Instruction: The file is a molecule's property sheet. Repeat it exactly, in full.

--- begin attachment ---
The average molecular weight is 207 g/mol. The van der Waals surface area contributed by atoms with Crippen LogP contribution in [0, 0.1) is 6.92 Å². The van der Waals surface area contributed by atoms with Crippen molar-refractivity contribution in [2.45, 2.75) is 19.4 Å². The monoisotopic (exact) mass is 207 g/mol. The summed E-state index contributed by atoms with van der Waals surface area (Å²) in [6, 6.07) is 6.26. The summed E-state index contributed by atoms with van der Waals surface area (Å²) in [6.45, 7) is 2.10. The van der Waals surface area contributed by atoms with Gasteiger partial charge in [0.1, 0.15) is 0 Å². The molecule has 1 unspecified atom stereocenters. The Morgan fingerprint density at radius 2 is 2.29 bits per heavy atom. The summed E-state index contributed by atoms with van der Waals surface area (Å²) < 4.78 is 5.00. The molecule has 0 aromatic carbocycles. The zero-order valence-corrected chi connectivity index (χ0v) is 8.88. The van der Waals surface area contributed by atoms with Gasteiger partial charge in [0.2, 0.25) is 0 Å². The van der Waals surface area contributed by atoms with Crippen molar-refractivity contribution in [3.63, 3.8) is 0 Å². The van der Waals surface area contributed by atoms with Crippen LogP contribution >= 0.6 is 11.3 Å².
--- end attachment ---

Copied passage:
The average molecular weight is 207 g/mol. The van der Waals surface area contributed by atoms with Crippen LogP contribution in [0, 0.1) is 6.92 Å². The van der Waals surface area contributed by atoms with Crippen molar-refractivity contribution in [2.45, 2.75) is 19.4 Å². The monoisotopic (exact) mass is 207 g/mol. The summed E-state index contributed by atoms with van der Waals surface area (Å²) in [6, 6.07) is 6.26. The summed E-state index contributed by atoms with van der Waals surface area (Å²) in [6.45, 7) is 2.10. The van der Waals surface area contributed by atoms with Gasteiger partial charge in [0.1, 0.15) is 0 Å². The molecule has 1 unspecified atom stereocenters. The Morgan fingerprint density at radius 2 is 2.29 bits per heavy atom. The summed E-state index contributed by atoms with van der Waals surface area (Å²) < 4.78 is 5.00. The molecule has 0 aromatic carbocycles. The zero-order valence-corrected chi connectivity index (χ0v) is 8.88. The van der Waals surface area contributed by atoms with Gasteiger partial charge in [0.2, 0.25) is 0 Å². The van der Waals surface area contributed by atoms with Crippen molar-refractivity contribution in [3.63, 3.8) is 0 Å². The van der Waals surface area contributed by atoms with Crippen LogP contribution >= 0.6 is 11.3 Å².